Eco-cultural identity building through tattoos: a conversational approach

Franzisca Weder*, Jasmine Burdon, Caitlin Kearney

*Corresponding author for this work

Publication: Scientific journalJournal articlepeer-review

Abstract

While in the not-too-distant past, tattoos were often perceived as representing non-conformity or even deviance, tattoos now increasingly transcend class, gender, and age boundaries and are more acceptable than ever. Tattoos are created by artists and are an interpretation of a story that the client wants to tell, re-created in interpersonal communication situations—before, during, and after the actual tattooing. The project at hand conceptualizes and critically examines the ways in which tattoos alter people's sense of being not only in a semiotic way but also in a conversational way. Our guiding research question is how (much) tattooed images, ornaments, and symbols of nature (re)create the eco-cultural identity of the person wearing it and what role storytelling plays in restoring human–nature relationships. The insights were gained with a series of explorative interviews with (N =) 12 tattoo artists in Oceania (Australia and New Zealand) and Europe (Germany, Austria, and France), analyzed with an inductive categorization supported by QCAmap. The findings show that tattoos are both a device and signifier and a storytelling method. Bodies are described as landscapes where individual stories are carved out through a process of tattooing and ritual interactions and conversations tattooed bodies have with others. Tattoos have the potential to re-story the body and shape it in ways that create meaning for the tattooer, the wearer, and the society, and to create eco-cultural identities, thus regenerating or restoring human–nature relationships. This project opens a new field for communication research that helps to strengthen a conversational understanding of communication beyond the ritual perspective. The conceptualization of tattooing as a conversational process where meaning is created, common beliefs are (re)produced, new norms are cultivated, and meaningful human–nature relationships are forged stimulates further research studying other rituals and their potential to communicatively re-create a more sustainable society.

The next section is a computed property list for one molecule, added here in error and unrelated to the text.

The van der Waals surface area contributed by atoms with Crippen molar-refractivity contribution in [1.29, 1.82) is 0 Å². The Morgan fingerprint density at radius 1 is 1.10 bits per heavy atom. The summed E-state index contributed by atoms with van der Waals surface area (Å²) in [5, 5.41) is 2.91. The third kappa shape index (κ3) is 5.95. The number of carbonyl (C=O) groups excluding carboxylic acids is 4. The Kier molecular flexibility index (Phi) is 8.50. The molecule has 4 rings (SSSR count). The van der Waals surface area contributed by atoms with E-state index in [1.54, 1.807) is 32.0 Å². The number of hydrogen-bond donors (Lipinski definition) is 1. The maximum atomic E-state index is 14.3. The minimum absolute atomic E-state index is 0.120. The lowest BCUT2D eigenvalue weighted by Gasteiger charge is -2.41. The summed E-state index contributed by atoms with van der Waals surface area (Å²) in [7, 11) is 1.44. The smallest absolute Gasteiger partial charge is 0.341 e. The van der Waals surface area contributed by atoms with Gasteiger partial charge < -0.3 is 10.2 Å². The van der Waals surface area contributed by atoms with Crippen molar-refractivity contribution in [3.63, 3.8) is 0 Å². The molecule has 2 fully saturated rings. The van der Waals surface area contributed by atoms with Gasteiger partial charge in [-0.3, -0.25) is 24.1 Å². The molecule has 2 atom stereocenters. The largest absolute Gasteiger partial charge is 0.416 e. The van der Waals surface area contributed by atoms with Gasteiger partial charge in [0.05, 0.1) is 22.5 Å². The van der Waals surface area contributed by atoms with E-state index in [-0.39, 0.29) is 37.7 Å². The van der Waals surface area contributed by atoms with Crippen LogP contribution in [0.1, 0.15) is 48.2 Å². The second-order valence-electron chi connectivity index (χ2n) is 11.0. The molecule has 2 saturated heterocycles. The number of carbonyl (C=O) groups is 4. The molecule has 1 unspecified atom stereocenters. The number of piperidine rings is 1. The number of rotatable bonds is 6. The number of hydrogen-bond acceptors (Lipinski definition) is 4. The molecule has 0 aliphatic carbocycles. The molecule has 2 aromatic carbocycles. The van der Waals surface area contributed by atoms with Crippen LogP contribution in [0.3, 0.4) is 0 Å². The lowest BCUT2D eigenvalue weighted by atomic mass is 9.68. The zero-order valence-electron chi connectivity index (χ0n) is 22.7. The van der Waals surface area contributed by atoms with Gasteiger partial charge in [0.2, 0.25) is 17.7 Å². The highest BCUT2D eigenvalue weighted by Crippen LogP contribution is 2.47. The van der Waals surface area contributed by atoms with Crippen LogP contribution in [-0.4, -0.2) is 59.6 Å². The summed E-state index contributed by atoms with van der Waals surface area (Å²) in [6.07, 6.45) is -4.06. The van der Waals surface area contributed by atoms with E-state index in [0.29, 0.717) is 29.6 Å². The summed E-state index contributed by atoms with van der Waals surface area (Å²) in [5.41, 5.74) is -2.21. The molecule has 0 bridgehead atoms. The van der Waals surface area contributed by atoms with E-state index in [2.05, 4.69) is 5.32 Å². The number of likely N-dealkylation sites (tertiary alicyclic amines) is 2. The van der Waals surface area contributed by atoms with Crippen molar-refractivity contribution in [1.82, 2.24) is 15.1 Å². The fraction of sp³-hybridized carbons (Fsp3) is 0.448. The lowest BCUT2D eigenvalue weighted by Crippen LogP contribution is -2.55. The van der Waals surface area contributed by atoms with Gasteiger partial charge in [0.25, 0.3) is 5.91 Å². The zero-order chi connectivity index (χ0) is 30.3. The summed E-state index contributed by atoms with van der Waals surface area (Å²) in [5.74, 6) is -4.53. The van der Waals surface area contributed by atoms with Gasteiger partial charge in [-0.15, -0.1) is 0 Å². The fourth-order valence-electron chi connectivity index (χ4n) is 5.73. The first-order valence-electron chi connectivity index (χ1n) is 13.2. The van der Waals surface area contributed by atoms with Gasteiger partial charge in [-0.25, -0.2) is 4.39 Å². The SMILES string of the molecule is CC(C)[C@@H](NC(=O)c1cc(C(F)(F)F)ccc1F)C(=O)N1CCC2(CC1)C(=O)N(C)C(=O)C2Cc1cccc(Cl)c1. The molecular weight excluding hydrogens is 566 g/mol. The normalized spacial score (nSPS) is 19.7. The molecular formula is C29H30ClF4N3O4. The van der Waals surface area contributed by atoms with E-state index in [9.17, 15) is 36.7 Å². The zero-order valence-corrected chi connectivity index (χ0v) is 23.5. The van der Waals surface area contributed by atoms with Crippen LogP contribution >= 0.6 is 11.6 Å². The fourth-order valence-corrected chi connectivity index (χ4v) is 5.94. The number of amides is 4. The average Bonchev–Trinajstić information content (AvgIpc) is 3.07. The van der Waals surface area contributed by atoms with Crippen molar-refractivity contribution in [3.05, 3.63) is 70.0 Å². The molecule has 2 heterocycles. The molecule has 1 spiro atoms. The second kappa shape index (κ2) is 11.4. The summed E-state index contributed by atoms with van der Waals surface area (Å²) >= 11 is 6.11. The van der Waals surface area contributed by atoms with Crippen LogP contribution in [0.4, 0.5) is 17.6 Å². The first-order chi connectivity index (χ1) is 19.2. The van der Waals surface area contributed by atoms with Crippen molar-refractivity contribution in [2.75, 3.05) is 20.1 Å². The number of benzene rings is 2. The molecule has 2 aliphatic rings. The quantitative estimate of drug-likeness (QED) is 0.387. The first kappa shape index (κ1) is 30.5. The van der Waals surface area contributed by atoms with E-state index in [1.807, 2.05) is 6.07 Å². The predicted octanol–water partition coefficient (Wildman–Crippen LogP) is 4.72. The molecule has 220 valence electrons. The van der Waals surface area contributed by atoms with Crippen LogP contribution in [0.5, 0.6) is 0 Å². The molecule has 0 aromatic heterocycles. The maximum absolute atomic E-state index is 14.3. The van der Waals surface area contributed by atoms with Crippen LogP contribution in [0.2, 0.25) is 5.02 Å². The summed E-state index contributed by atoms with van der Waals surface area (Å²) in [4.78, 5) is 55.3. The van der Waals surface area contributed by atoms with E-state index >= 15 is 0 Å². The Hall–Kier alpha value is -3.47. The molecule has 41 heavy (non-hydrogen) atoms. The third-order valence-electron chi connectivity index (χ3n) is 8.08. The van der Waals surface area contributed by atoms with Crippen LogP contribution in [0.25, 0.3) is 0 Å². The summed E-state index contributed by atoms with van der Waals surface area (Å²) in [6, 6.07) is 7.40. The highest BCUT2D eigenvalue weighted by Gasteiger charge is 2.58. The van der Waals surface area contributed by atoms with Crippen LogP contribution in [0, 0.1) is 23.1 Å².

Original languageEnglish
Article number1197843
JournalFrontiers in Communication
Volume8
DOIs
Publication statusPublished - 2023

Bibliographical note

Publisher Copyright:
Copyright © 2023 Weder, Burdon and Kearney.

Keywords

  • communication
  • conversation
  • sensemaking
  • sustainability
  • tattoo

Cite this